Lie detector (polygraph) test have historically been inadmissible in Court (so even if someone take one, a jury is not allowed to hear the results). This is primarily because there are doubts about their reliability.
On 20th November 2013 Shuan Wright, the Police and Crime Commissioner for South Yorkshire, announced that they will be used in limited circumstances.
When will they be used?
They will be offered to offenders and potential offenders on a ‘voluntary basis’. It will be used as ‘a risk assessment and investigative tool for known sex offenders … as part of probation or bail conditions‘.
How much will it cost?
According to the Guardian, Mr Wright will spend £35,000 on the equipment and sending two police officers to be trained on using it to Texas (it’s a hard life).
Is this legal?
ss29-31 Offender Management Act 2007 provides for polygraph tests to be used as part of determining licence conditions for someone who is released from prison.
This was upheld (during a pilot scheme) as being lawful (in the sense of not being a breach of Art 8 ECHR) by the High Court in the case of C v MoJ  EWHC 2671 (Admin)). It is probably not surprising as it was voluntary and the challenge doesn’t fit particularly well into Art 8.
If there was a situation where release from prison would be conditional on taking a polygraph test, then this would be a different matter (and the courts would probably not allow that).
As for bail conditions? Under s3 Bail Act 1976, the Court may impose ‘such requirements as appear to the court to be necessary to‘ prevent him committing any offence on bail. This would be wide enough to cover the imposition of a polygraph test, but it would then be made a mandatory requirement which would involve different considerations.
My gut reaction is that there is a very good chance that this would be unlawful (under Art 5 ECHR), but time may tell.
The press release from the Commissioner indicates that he thinks it will be used for pre-charge bail in cases such as child pornography offences where there are often long periods of time before a charging decision is made. Again, I imagine that this would be challenged and be found unlawful.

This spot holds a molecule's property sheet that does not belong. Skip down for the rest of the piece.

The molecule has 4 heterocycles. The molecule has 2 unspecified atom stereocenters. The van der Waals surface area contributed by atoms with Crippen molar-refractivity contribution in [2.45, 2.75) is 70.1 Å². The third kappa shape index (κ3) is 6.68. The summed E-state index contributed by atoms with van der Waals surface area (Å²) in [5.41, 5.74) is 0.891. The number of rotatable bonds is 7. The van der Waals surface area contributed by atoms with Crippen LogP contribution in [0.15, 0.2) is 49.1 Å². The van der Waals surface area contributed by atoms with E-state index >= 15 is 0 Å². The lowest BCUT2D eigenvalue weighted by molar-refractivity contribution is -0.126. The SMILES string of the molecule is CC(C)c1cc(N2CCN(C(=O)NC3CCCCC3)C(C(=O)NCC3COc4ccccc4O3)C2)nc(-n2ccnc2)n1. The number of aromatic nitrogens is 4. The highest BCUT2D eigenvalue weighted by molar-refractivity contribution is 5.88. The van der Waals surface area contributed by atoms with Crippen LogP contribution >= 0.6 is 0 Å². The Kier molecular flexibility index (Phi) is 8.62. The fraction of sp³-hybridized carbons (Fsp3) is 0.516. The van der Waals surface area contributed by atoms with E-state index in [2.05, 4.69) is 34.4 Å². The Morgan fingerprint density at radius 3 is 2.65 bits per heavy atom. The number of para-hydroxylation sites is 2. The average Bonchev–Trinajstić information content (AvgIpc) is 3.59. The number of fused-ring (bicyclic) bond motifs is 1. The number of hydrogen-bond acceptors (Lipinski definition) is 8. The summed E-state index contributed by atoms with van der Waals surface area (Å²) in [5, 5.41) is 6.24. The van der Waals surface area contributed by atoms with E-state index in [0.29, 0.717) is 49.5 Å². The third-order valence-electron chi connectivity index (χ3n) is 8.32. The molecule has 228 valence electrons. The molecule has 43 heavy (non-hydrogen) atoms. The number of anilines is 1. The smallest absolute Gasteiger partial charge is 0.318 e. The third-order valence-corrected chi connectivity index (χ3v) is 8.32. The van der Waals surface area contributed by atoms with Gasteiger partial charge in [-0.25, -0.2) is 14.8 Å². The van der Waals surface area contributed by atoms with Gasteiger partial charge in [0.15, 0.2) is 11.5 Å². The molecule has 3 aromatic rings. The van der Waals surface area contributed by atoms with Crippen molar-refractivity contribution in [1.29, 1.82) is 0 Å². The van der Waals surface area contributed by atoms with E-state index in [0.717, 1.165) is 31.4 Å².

But no harm really done, even if they don’t work?
That’s the question. Wikipedia has a good overview of how polygraphs work and how reliable they are.
The problem is that if they are unreliable, then why use them? It may get some questions right, but there are Type 1 and Type 2 errors. It will mean that people are wrongly labelled a greater risk than they actually are, which will impact on their liberty. More significantly (for the Commissioner) is that people who ‘pass’ a polygraph when they shouldn’t may not be identified as the risk that they are.
Whilst it is said that it will just be one part of a tool to get an overall view, the risk (as I see it) is that these tests will be administered by two officers who have been picked as ‘specialists’ in this area and have been sent to America to be trained in this. In light of that, there is a real danger that they will place too much reliance on the results.
This may just be a gimmick, but if I was in South Yorkshire I would be unhappy about my crime Commissioner spending money on pseudo-science.
The blanket ban on polygraph testing did not just mean that prosecutors were barred from using tests that implicated defendants, but the accused could not use tests that appeared to clear them. Currently, there are plenty of people in prison who state that they are victims of a miscarriage of justice who have passed a polygraph test. If a crime Commissioner is allowed to use them, why can’t they?